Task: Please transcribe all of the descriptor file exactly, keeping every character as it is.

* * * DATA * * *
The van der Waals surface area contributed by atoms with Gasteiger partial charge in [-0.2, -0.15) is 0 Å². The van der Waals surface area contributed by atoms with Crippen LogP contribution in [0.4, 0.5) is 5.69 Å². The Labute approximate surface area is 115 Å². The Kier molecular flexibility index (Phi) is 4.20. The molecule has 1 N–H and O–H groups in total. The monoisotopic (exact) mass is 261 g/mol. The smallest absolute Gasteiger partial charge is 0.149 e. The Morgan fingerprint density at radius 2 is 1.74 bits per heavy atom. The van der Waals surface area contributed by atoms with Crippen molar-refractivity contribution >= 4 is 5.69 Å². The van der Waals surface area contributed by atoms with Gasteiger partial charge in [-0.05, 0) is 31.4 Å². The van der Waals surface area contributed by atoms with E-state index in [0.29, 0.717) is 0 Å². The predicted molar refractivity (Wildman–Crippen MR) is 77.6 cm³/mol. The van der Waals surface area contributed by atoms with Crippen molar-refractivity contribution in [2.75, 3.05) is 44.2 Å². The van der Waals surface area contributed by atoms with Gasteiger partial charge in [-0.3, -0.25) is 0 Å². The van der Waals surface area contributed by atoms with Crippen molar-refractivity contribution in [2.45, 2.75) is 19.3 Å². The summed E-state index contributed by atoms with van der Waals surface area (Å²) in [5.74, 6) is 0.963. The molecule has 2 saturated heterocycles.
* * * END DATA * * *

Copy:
The van der Waals surface area contributed by atoms with Gasteiger partial charge in [-0.2, -0.15) is 0 Å². The van der Waals surface area contributed by atoms with Crippen LogP contribution in [0.4, 0.5) is 5.69 Å². The Labute approximate surface area is 115 Å². The Kier molecular flexibility index (Phi) is 4.20. The molecule has 1 N–H and O–H groups in total. The monoisotopic (exact) mass is 261 g/mol. The smallest absolute Gasteiger partial charge is 0.149 e. The Morgan fingerprint density at radius 2 is 1.74 bits per heavy atom. The van der Waals surface area contributed by atoms with Crippen molar-refractivity contribution >= 4 is 5.69 Å². The van der Waals surface area contributed by atoms with Gasteiger partial charge in [-0.05, 0) is 31.4 Å². The van der Waals surface area contributed by atoms with E-state index in [0.29, 0.717) is 0 Å². The predicted molar refractivity (Wildman–Crippen MR) is 77.6 cm³/mol. The van der Waals surface area contributed by atoms with Crippen molar-refractivity contribution in [2.75, 3.05) is 44.2 Å². The van der Waals surface area contributed by atoms with Gasteiger partial charge in [-0.3, -0.25) is 0 Å². The van der Waals surface area contributed by atoms with Crippen molar-refractivity contribution in [2.45, 2.75) is 19.3 Å². The summed E-state index contributed by atoms with van der Waals surface area (Å²) in [5.74, 6) is 0.963. The molecule has 2 saturated heterocycles.